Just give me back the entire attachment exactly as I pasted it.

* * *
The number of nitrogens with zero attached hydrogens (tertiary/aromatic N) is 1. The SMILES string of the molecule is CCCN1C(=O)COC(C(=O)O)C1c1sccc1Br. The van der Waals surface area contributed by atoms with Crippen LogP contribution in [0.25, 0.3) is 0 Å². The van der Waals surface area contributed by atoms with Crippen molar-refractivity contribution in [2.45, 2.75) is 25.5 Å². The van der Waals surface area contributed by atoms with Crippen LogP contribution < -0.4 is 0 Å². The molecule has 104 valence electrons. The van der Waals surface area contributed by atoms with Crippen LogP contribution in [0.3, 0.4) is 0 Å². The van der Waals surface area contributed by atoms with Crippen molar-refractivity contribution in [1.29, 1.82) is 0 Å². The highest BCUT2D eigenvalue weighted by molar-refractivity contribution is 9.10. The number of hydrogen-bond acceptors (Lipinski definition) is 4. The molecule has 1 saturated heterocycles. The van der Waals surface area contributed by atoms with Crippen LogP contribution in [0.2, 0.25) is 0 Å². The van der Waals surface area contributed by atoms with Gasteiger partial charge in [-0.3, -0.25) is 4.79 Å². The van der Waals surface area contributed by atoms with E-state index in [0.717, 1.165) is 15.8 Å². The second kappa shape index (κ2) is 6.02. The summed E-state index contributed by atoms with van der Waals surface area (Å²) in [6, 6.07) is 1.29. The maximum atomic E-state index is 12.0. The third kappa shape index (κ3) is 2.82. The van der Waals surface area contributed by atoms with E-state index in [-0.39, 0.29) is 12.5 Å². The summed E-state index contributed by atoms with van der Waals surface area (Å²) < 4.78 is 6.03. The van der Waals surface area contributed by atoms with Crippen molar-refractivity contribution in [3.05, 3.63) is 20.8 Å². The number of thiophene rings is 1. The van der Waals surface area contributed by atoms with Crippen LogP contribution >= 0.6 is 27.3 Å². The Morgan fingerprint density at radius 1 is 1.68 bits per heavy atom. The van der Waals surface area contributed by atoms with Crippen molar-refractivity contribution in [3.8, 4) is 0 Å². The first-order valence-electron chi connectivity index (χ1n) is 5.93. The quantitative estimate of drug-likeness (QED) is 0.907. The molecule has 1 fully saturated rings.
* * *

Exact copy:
The number of nitrogens with zero attached hydrogens (tertiary/aromatic N) is 1. The SMILES string of the molecule is CCCN1C(=O)COC(C(=O)O)C1c1sccc1Br. The van der Waals surface area contributed by atoms with Crippen LogP contribution in [0.25, 0.3) is 0 Å². The van der Waals surface area contributed by atoms with Crippen molar-refractivity contribution in [2.45, 2.75) is 25.5 Å². The van der Waals surface area contributed by atoms with Crippen LogP contribution < -0.4 is 0 Å². The molecule has 104 valence electrons. The van der Waals surface area contributed by atoms with Crippen LogP contribution in [0.3, 0.4) is 0 Å². The van der Waals surface area contributed by atoms with Crippen molar-refractivity contribution in [1.29, 1.82) is 0 Å². The highest BCUT2D eigenvalue weighted by molar-refractivity contribution is 9.10. The number of hydrogen-bond acceptors (Lipinski definition) is 4. The molecule has 1 saturated heterocycles. The van der Waals surface area contributed by atoms with Crippen LogP contribution in [0.2, 0.25) is 0 Å². The van der Waals surface area contributed by atoms with Gasteiger partial charge in [-0.3, -0.25) is 4.79 Å². The van der Waals surface area contributed by atoms with E-state index in [0.717, 1.165) is 15.8 Å². The second kappa shape index (κ2) is 6.02. The summed E-state index contributed by atoms with van der Waals surface area (Å²) in [6, 6.07) is 1.29. The maximum atomic E-state index is 12.0. The third kappa shape index (κ3) is 2.82. The van der Waals surface area contributed by atoms with E-state index in [-0.39, 0.29) is 12.5 Å². The summed E-state index contributed by atoms with van der Waals surface area (Å²) < 4.78 is 6.03. The van der Waals surface area contributed by atoms with Crippen molar-refractivity contribution in [3.05, 3.63) is 20.8 Å². The number of thiophene rings is 1. The van der Waals surface area contributed by atoms with Crippen LogP contribution >= 0.6 is 27.3 Å². The Morgan fingerprint density at radius 1 is 1.68 bits per heavy atom. The van der Waals surface area contributed by atoms with Crippen molar-refractivity contribution in [3.8, 4) is 0 Å². The first-order valence-electron chi connectivity index (χ1n) is 5.93. The quantitative estimate of drug-likeness (QED) is 0.907. The molecule has 1 fully saturated rings.